Real-Life Memento


I worry about my memory.

I’ll be standing in the storage room, wracking my brain trying to remember why I went in there in the first place. “What did I need, what did I need,” I mutter over and over until it comes to me.

Then the other night my husband and I were talking about — inexplicably — Clint Eastwood movies and while I could recall very specific things about that one film where he played a secret service agent and John Malkovich was the bad guy, I could not, for the life of me, remember the name. Nor could I remember the modern western he was in. I had to go a-Googling (“In the Line of Fire” was the secret service agent one) and Joe, who forgets everything, including how many years we’ve been married*, actually came up with the second one fairly quickly — “Unforgiven.” Of course, I did double-check him since, as I mentioned, his memory is terrrrrrrrrible. Sometimes, I’m not sure he remembers how many kids we have (psssst, Joe, there’s three of them!).

I, on the other hand, have always prided myself on amazing recall. When I was 11 or 12 and all sass, my grandpa made some plans to get together with friends.

“Who?” I asked.

He looked at me funny.

“Now, you don’t know them,” he said in his slow drawl. “Their names won’t mean anything so why do you want to know? You won’t remember them.”

“Yes I will.”

Gramps sighed and then rattled them off. And you know what? I remember them to this day: Lena Barr, Wally Doorflinger and Leroy Pund. Which, now that I type those, it strikes me that my grandpa very likely made up at least two of those names. But every year when he came to visit, the first thing I did when I saw him was shout out those names.

Joe, on the other hand, is more like the guy from the movie “Memento” who requires lots of Post-its and tattoos to jog his memory. When I need him to remember something, I not only tell him to his face but also text and email, sometimes multiple times. The trick is not to do it too far ahead or it’s like starting over. Just like Mr. Memento. So, usually I’ll mention about four to five days ahead and then keep up a steady stream of reminders.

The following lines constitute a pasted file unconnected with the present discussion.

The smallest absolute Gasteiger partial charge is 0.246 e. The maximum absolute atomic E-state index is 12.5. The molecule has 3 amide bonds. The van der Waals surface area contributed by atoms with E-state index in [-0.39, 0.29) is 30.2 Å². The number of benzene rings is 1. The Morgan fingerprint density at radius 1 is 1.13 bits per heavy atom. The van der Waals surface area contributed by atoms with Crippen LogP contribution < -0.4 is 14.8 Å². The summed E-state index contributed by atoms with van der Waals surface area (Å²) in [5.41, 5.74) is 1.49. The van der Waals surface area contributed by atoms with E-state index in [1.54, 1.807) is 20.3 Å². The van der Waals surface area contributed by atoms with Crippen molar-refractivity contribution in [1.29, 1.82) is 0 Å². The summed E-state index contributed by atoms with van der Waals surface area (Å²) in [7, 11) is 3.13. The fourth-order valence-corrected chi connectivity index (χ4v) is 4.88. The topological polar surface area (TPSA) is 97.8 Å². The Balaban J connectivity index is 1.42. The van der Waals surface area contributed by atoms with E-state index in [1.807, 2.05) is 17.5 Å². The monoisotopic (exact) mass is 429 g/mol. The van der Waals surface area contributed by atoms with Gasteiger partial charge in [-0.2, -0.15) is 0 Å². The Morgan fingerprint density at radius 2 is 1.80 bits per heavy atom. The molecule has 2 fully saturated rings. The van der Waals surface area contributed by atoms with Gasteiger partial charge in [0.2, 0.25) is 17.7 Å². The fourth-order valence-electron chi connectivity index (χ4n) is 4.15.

As a way to stave off memory issues, I know you’re supposed to do sudoku and other brain teasers and while I’ll do the word jumble in the paper, I admit that if I can’t immediately look and figure out things in a few minutes, I just walk over to the computer and punch in letters on one of those word-unscrambler sites. I guess I don’t get credit for that.

So over this past three-day weekend, I was mentally scrolling through Saturday only and all that was ahead: dinner at a new restaurant, two birthday parties, one that required chauffeuring downtown and another just down the street. I then made the mistake of pointing out the fun fact that both kids, though at separate events, would be doing the same exact activity: one of those escape-room puzzle thingies.

Joe looked puzzled. “Wait, who needs to be taken to the Escape Room?”

Sigh. Honestly, the degree of difficulty on the weekend was a very modest 2.5.

But then, No. 3’s former basketball coach invited him to to an open gym and then asked if No. 3 could play in a game later that day and the mom of one of No. 3’s buddies called to see if I would be able to take them both to the game and….

Well, I could go on but quite frankly, I already lived it and I’m scared I’m tempting fate by bragging about what I pulled off once and so I might forget what I have to do and where I have to drive today. The main point of the story is that I don’t need no stinkin’ sudoku to keep my brain nimble. I juggle so many things and people on a daily basis that I have to have the most taut, in-shape gray matter, which is more than I can say for my abs. So while I can’t remember critical parts of Clint Eastwood’s oeuvre, at least I’ve never forgotten a kid somewhere. Well, not recently anyway.

*See previous post, Back in Time.

1 thought on “Real-Life Memento

  1. Hehe, same story here! Thanks for an enjoyable read.


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